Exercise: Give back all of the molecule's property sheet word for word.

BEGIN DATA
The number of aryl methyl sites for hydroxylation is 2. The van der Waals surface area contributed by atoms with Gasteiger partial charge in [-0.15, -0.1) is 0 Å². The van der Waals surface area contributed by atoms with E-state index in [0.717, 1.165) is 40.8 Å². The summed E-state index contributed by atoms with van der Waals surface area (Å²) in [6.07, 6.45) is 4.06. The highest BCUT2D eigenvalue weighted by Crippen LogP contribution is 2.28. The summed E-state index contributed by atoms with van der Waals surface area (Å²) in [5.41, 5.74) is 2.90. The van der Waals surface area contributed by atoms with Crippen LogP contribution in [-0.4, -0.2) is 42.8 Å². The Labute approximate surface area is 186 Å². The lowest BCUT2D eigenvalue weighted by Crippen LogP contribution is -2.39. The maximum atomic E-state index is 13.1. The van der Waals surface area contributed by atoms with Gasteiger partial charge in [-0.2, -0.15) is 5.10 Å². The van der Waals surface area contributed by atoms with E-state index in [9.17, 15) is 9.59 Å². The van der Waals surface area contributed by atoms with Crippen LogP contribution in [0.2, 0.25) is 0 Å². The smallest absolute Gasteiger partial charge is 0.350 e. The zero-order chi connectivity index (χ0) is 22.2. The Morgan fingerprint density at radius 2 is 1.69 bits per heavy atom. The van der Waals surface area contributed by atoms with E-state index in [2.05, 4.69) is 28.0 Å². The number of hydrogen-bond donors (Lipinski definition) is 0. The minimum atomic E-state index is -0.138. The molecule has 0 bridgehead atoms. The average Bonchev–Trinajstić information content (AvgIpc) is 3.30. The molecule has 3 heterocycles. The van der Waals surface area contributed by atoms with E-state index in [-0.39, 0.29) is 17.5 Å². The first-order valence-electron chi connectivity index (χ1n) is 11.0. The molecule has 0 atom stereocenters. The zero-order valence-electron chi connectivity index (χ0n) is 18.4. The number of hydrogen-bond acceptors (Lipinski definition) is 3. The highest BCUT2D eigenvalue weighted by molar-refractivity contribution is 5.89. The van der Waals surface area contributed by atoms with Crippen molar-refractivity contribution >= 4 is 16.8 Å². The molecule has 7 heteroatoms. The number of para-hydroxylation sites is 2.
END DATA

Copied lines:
The number of aryl methyl sites for hydroxylation is 2. The van der Waals surface area contributed by atoms with Gasteiger partial charge in [-0.15, -0.1) is 0 Å². The van der Waals surface area contributed by atoms with E-state index in [0.717, 1.165) is 40.8 Å². The summed E-state index contributed by atoms with van der Waals surface area (Å²) in [6.07, 6.45) is 4.06. The highest BCUT2D eigenvalue weighted by Crippen LogP contribution is 2.28. The summed E-state index contributed by atoms with van der Waals surface area (Å²) in [5.41, 5.74) is 2.90. The van der Waals surface area contributed by atoms with Crippen LogP contribution in [-0.4, -0.2) is 42.8 Å². The Labute approximate surface area is 186 Å². The lowest BCUT2D eigenvalue weighted by Crippen LogP contribution is -2.39. The maximum atomic E-state index is 13.1. The van der Waals surface area contributed by atoms with Gasteiger partial charge in [-0.2, -0.15) is 5.10 Å². The van der Waals surface area contributed by atoms with E-state index in [9.17, 15) is 9.59 Å². The van der Waals surface area contributed by atoms with Crippen LogP contribution in [0.2, 0.25) is 0 Å². The smallest absolute Gasteiger partial charge is 0.350 e. The zero-order chi connectivity index (χ0) is 22.2. The Morgan fingerprint density at radius 2 is 1.69 bits per heavy atom. The van der Waals surface area contributed by atoms with E-state index in [2.05, 4.69) is 28.0 Å². The number of hydrogen-bond donors (Lipinski definition) is 0. The minimum atomic E-state index is -0.138. The molecule has 0 bridgehead atoms. The average Bonchev–Trinajstić information content (AvgIpc) is 3.30. The molecule has 3 heterocycles. The van der Waals surface area contributed by atoms with E-state index in [-0.39, 0.29) is 17.5 Å². The first-order valence-electron chi connectivity index (χ1n) is 11.0. The molecule has 0 atom stereocenters. The zero-order valence-electron chi connectivity index (χ0n) is 18.4. The number of hydrogen-bond acceptors (Lipinski definition) is 3. The highest BCUT2D eigenvalue weighted by molar-refractivity contribution is 5.89. The van der Waals surface area contributed by atoms with Crippen molar-refractivity contribution >= 4 is 16.8 Å². The molecule has 7 heteroatoms. The number of para-hydroxylation sites is 2.